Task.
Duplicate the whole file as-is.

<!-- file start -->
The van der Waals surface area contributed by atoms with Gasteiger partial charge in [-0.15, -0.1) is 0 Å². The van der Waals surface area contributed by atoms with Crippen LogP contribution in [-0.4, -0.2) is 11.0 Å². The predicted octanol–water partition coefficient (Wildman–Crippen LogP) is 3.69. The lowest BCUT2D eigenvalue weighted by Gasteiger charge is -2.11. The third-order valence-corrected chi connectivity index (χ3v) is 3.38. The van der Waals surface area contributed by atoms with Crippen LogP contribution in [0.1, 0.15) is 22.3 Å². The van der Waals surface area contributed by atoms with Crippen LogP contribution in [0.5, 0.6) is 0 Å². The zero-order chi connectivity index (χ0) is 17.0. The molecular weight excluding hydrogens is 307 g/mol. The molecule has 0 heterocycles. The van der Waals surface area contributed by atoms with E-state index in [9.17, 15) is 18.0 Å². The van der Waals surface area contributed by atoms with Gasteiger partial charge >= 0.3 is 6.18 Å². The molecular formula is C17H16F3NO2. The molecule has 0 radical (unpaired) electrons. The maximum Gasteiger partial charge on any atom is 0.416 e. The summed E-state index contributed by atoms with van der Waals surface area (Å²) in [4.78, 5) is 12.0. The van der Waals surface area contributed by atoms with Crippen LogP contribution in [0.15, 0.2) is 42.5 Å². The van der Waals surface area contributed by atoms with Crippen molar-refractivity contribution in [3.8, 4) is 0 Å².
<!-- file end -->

The van der Waals surface area contributed by atoms with Gasteiger partial charge in [-0.15, -0.1) is 0 Å². The van der Waals surface area contributed by atoms with Crippen LogP contribution in [-0.4, -0.2) is 11.0 Å². The predicted octanol–water partition coefficient (Wildman–Crippen LogP) is 3.69. The lowest BCUT2D eigenvalue weighted by Gasteiger charge is -2.11. The third-order valence-corrected chi connectivity index (χ3v) is 3.38. The van der Waals surface area contributed by atoms with Crippen LogP contribution in [0.1, 0.15) is 22.3 Å². The van der Waals surface area contributed by atoms with Crippen LogP contribution in [0.5, 0.6) is 0 Å². The zero-order chi connectivity index (χ0) is 17.0. The molecular weight excluding hydrogens is 307 g/mol. The molecule has 0 heterocycles. The van der Waals surface area contributed by atoms with E-state index in [9.17, 15) is 18.0 Å². The van der Waals surface area contributed by atoms with Gasteiger partial charge >= 0.3 is 6.18 Å². The molecular formula is C17H16F3NO2. The molecule has 0 radical (unpaired) electrons. The maximum Gasteiger partial charge on any atom is 0.416 e. The summed E-state index contributed by atoms with van der Waals surface area (Å²) in [4.78, 5) is 12.0. The van der Waals surface area contributed by atoms with Crippen LogP contribution in [0.15, 0.2) is 42.5 Å². The van der Waals surface area contributed by atoms with Crippen molar-refractivity contribution in [3.8, 4) is 0 Å².